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Full text of "Supplement to Commerce reports : daily consular and trade reports issued by the Bureau of Foreign and Domestic Commerce, Department of Commerce"

SUPPLEMENT TO 



COMMERCE REPORTS 

D.-VILY CONSULAR AND TRADE REPORTS 

ISSUED BY THE BUREAU OF FOREIGN AND DOMESTIC COMMERCE 

DEPARTMENT OF COMMERCE, WASHINGTON, D. C. 




lis 



nuai ^)eries 




No. 52e 



August 21, 1917 



CHINA/ 
AMOY. 

By Consul Clarence E. Gauss. 

War prices for foreign imports, advanced freight rates, scarcity 
of tonnage, and the high silver exchange prevailing dining most of 
the year and reducing the remittances from Amoy Chinese abroad, 
upon which this district is largely dependent, seriously restricted 
the commerce of Amoy in 1916. 

In United States currency the gross value of the trade of the port 
shows a gain in 1916 of more than $2,000,000 over 1915, representing 
increases of 65 per cent in foreign imports, 5 per cent in imports of 
Chinese products, and 30 per cent in exports of Chinese ])roducts of 
local origin ; but in Chinese currency the customs stati.'^tics show a 
decrease of 3,000,000 Haikwan taels (approximately $2,48-t,900) 
from 1915. 

Summary of Maritime Customs Statistics. 

The following tabic summarizes the import and export trade of 
Amoy for the past two years, the figures being from the Chinese 
Maritime Customs : 



Imports and exports. 


1915 


1916 


Imports and exports. 


1915 


1916 


Imports of foreign goods: 
From foreign countries 

and Hongkong 

From Chinese ports 


$5,615,153 
3^1,972 


$7,088,880 
285, 400 


Reexports of Chinese prod- 
ucts: 
To foreign countries 

and Hongkong 

To Chinese ports 

Total Chinese reex- 


$193, 192 
18, 834 


$259, 002 
25,487 


Total foreign imports 


5,937,125 


7,374.280 


212, 026 






272, 552 
245, 140 


338, 016 
294, 669 


284,4.89 


Reexports of foreign goods: 
To foreign countries 


Nct total Chinese 




4,976,519 


5,084,161 


and Hongkong 


Exports of Chinese prod- 
ucts of local origin; 
To foreign countries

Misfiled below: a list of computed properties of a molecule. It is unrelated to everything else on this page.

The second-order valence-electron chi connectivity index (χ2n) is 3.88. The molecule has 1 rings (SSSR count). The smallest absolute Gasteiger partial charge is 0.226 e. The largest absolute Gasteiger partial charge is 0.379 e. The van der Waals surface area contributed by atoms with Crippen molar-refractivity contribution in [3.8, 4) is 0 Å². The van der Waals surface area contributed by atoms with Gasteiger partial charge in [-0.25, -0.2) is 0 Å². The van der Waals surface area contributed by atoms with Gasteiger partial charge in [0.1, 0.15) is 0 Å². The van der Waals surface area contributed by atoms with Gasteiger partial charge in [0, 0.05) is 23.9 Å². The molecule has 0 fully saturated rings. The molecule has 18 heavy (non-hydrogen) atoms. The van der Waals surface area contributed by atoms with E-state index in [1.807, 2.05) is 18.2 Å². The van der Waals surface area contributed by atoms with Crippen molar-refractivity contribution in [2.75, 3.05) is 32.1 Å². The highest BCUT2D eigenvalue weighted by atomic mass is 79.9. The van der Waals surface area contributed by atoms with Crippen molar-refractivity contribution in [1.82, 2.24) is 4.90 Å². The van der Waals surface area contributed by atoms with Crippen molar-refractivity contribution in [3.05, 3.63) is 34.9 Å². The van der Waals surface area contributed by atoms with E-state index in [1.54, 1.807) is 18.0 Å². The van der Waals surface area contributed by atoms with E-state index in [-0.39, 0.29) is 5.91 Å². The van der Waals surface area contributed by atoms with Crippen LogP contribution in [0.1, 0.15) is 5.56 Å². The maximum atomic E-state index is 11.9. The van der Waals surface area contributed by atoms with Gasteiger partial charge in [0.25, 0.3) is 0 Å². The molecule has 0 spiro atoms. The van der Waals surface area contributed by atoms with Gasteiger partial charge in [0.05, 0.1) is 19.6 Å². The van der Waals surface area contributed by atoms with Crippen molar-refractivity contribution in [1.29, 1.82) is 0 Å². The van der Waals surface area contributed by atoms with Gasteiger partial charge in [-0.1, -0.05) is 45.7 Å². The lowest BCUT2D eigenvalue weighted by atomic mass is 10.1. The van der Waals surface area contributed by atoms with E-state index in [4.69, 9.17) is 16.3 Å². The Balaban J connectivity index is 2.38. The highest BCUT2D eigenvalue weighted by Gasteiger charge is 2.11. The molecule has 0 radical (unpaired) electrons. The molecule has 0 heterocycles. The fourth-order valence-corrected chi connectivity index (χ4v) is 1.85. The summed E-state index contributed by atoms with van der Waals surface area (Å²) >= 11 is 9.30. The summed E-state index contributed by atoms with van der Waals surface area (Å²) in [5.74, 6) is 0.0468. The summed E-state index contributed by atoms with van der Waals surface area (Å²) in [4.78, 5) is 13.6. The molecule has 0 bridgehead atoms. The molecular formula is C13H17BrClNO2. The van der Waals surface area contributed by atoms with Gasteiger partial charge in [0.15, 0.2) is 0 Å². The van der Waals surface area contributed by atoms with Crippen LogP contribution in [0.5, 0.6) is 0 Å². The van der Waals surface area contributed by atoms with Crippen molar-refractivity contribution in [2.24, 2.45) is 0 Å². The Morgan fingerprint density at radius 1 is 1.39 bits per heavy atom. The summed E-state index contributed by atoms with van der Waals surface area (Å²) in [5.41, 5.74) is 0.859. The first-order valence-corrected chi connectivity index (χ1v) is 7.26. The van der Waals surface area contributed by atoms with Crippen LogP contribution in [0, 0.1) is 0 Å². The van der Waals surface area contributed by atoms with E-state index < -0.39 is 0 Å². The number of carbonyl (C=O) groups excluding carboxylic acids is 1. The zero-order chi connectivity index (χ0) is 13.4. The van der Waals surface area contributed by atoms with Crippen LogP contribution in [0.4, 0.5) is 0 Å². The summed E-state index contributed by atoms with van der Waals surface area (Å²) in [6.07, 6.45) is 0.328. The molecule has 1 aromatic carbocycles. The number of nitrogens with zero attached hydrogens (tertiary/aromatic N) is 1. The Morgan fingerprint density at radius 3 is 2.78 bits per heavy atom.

and Hongkong 

To Chinese ports 

Total exports of local 




To Chinese ports 


1,329,069 
617,918 




Total foreign rcex- 


517,692 


632,685 






5,419,433 


6,741,595 


826,017 


Nct total foreign im- 


1,976,987 


2,611,044 


" 


5,188,545 


5,368,650 


Gross value of tlie trade of 
the port ,.. 

Net value of the trade of 
the port 


Imports of Chinese prod- 


13,102,657 


15,354,574 








12,372,939 


U, 437, 400 









The quantities of both imports and exports decreased ; there was 
a material advance in the unit values of articles purcha.sed from 



» The value of the Haikwan tael used in this supplement is $0,012 for 1915 and 
?0.S28o for 1916. 

4988°— 52e — 17 1 



SUPPLEMENT TO COMMERCE REPOBTS. 



abroad, and a less appreciable gain in the unit values of shipments to 
other countries. Customs revenues declined by 97,542 Haikwan taels 
($80,794). 

For many years Amoy was prominent among Chinese ports, being 
the point of shipment for large quantities of Oolong, Amoy, and 
Formosa tea, but its trade has declined so much that it now handles 
onl}^ about 2 per cent of the commerce of China, foreign and 
domestic. 

High Exchange Limits Remittances from Abroad. 

The annual departure of able-bodied males from Amoy to the 
Straits Settlements, Java, and the Philippines has left this district 
entirely undeveloped industrially. The purchasing power of the 
people is determined largely by the volume of remittances from 
abroad. [See Commerce Keports for June 28, 1917.] Early in 1916 
silver began to rise, and remittances were withheld until the finan-